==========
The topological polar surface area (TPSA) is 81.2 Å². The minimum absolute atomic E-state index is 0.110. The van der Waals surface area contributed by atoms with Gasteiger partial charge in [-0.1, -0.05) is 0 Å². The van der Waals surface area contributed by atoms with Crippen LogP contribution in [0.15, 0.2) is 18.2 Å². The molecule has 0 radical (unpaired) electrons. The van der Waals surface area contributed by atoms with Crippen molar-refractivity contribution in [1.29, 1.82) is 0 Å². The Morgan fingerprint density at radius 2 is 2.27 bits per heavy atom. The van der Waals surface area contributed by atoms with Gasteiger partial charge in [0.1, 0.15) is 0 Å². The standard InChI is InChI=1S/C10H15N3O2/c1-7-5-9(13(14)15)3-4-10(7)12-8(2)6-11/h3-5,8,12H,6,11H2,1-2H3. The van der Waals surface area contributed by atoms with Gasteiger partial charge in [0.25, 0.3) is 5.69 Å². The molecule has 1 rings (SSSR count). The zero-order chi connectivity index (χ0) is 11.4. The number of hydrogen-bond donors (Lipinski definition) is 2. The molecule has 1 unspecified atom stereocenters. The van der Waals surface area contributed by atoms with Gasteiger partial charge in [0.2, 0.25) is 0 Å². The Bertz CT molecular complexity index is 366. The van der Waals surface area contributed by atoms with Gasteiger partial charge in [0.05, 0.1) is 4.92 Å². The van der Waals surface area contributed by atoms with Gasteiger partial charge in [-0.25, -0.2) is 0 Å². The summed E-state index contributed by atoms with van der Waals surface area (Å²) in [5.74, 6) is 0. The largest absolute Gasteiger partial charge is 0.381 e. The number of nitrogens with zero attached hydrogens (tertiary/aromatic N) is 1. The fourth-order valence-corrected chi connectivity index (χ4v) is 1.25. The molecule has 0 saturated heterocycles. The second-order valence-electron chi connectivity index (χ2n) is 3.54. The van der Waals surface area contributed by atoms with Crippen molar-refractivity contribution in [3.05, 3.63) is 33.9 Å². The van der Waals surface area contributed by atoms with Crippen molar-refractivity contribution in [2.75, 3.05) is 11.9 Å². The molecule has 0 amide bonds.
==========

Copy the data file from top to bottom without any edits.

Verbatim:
The topological polar surface area (TPSA) is 81.2 Å². The minimum absolute atomic E-state index is 0.110. The van der Waals surface area contributed by atoms with Gasteiger partial charge in [-0.1, -0.05) is 0 Å². The van der Waals surface area contributed by atoms with Crippen LogP contribution in [0.15, 0.2) is 18.2 Å². The molecule has 0 radical (unpaired) electrons. The van der Waals surface area contributed by atoms with Crippen molar-refractivity contribution in [1.29, 1.82) is 0 Å². The Morgan fingerprint density at radius 2 is 2.27 bits per heavy atom. The van der Waals surface area contributed by atoms with Gasteiger partial charge in [0.1, 0.15) is 0 Å². The standard InChI is InChI=1S/C10H15N3O2/c1-7-5-9(13(14)15)3-4-10(7)12-8(2)6-11/h3-5,8,12H,6,11H2,1-2H3. The van der Waals surface area contributed by atoms with Gasteiger partial charge in [0.25, 0.3) is 5.69 Å². The molecule has 1 rings (SSSR count). The zero-order chi connectivity index (χ0) is 11.4. The number of hydrogen-bond donors (Lipinski definition) is 2. The molecule has 1 unspecified atom stereocenters. The van der Waals surface area contributed by atoms with Gasteiger partial charge in [0.2, 0.25) is 0 Å². The Bertz CT molecular complexity index is 366. The van der Waals surface area contributed by atoms with Gasteiger partial charge in [0.05, 0.1) is 4.92 Å². The van der Waals surface area contributed by atoms with Gasteiger partial charge in [-0.25, -0.2) is 0 Å². The summed E-state index contributed by atoms with van der Waals surface area (Å²) in [5.74, 6) is 0. The largest absolute Gasteiger partial charge is 0.381 e. The number of nitrogens with zero attached hydrogens (tertiary/aromatic N) is 1. The fourth-order valence-corrected chi connectivity index (χ4v) is 1.25. The molecule has 0 saturated heterocycles. The second-order valence-electron chi connectivity index (χ2n) is 3.54. The van der Waals surface area contributed by atoms with Crippen molar-refractivity contribution in [3.05, 3.63) is 33.9 Å². The van der Waals surface area contributed by atoms with Crippen molar-refractivity contribution in [2.75, 3.05) is 11.9 Å². The molecule has 0 amide bonds.